For years i have tried to pretend that shade does not exist - well, not in the garden. While we did have shade at our last home, my MIL had planted the property in shrubbery and i just chose to let it stay the way it was and never really learned anything about shade-loving plants. This yard has a very definite shady area under and surrounding our elm tree and it's a significant part of the garden.
When we first dug the garden, i just threw in some Solomon's Seal (varigated), ajuga, and lireope and left it to fend for itself. Over time some Obedience Plant and native asters also moved in, but it was basically a nice jungle for years. And then came education.
|Before I started ... that's all Solomon's Seal - about 20 x 20|
One of my favorite classes so far was Perennials, and i learned lots! Like how to grow shade loving plants. Last winter a plan was hatched, plant sources were searched and prices compared, decisions made ... and in March i started clearing out Solomon's Seal. (A note: that was not easy. It has really thick rhizomes and, left undisturbed for years, they were tough!) I also pulled out about half of the existing Obedience plant (Phystotrygia) and about half of the native asters. It took me a couple of weeks to clear it all out, but finally I was ready for the new plants.
|All cleaned out and ready to start planting. The round "thing" is the bowl of an old birdbath that I left out for water for the butterflies.|
Some plants came by mail, but most i was able to get locally: Acanthus 'Whitewater', Aruncus 'Kneifii', Columbine Mountain Rue, Hosta 'White Feather', Brunnera 'Jack Frost', Sarcococca, and heuchera of many colors all made their way into my car and then into the ground.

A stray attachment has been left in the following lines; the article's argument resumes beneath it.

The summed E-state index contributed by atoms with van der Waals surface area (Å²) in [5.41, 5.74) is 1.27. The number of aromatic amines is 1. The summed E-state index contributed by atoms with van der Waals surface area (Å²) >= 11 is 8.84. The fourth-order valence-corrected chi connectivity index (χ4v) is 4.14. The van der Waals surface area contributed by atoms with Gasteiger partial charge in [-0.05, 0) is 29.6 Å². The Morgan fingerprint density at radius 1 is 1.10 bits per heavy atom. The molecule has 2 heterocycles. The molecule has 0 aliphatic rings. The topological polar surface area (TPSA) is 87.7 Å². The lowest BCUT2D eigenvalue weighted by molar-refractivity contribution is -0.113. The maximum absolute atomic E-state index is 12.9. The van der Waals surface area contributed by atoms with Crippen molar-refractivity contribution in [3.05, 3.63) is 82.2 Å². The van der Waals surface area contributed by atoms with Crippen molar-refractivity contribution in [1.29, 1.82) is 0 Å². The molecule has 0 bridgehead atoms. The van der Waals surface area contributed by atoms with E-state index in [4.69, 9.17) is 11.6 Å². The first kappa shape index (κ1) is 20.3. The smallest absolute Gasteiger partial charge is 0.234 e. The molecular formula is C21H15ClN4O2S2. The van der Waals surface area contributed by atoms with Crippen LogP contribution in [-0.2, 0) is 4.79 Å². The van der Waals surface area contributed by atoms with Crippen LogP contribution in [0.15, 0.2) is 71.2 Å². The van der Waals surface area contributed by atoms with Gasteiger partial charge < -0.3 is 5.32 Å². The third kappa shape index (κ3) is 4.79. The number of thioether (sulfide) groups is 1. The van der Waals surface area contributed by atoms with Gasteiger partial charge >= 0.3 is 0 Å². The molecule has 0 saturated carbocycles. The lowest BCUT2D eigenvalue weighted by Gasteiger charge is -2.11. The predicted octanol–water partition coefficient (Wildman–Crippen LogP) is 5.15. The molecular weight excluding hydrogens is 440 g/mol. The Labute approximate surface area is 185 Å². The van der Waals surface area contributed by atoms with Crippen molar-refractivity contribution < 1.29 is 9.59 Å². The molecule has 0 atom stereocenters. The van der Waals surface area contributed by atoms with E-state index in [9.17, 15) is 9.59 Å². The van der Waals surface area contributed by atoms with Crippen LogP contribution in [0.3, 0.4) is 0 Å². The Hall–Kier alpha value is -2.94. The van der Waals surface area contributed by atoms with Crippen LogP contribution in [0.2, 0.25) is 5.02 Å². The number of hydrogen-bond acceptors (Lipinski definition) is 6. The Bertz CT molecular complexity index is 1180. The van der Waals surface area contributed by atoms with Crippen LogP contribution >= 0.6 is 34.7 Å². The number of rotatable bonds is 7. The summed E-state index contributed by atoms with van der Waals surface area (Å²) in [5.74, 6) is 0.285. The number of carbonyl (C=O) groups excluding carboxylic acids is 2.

|Flag mark either plants to go in (green and white) or irrigation heads (orange). See the new use for the bird bath?|
Six months later and most plants are doing well. The brunnera has disappeared, but i think that is normal. It did bloom early and looked good. The hosta has disappeared, too. Am not counting on it coming back, altho it may. I put it in the very darkest spot, but it still got a little bit of sun in the mornings. The goatsbeard died immediately. This is a mystery, because it is supposed to do well here, and the Acanthus is also struggling. I am hopeful that both of these will do better after a winter in the ground.
|There should be goatsbeard where those two white flags are!|
On the plus side, tho, the mountain rue loved its location, and the huchera all doubled in size. I chose a wide variety of colors - green, lime, caramel, black and red - all chosen from the trial results at Mt. Cuba Research Center in Maryland. This is resource that i encountered last spring. They trial perennials for the mid-Atlantic and publish gorgeous full-color reports on what does well here. Late in the summer, I add two Hucherella and a Tiarella to the mix.
At the moment the entire garden looks good. I will need to pull out more of the phystostygia and asters, because they are nearly invasive. As the other plants get bigger, it will be easier to keep these sneaky creepers at bay.
I still need to replace the goatsbeard with something that can take a bit of morning sun. I may put in a couple Hakone grasses to bring some gold in as background and for movement.
Won't really know if this garden will be a long term success until we've been thru at least one winter and another summer, but i love it and hope it survives!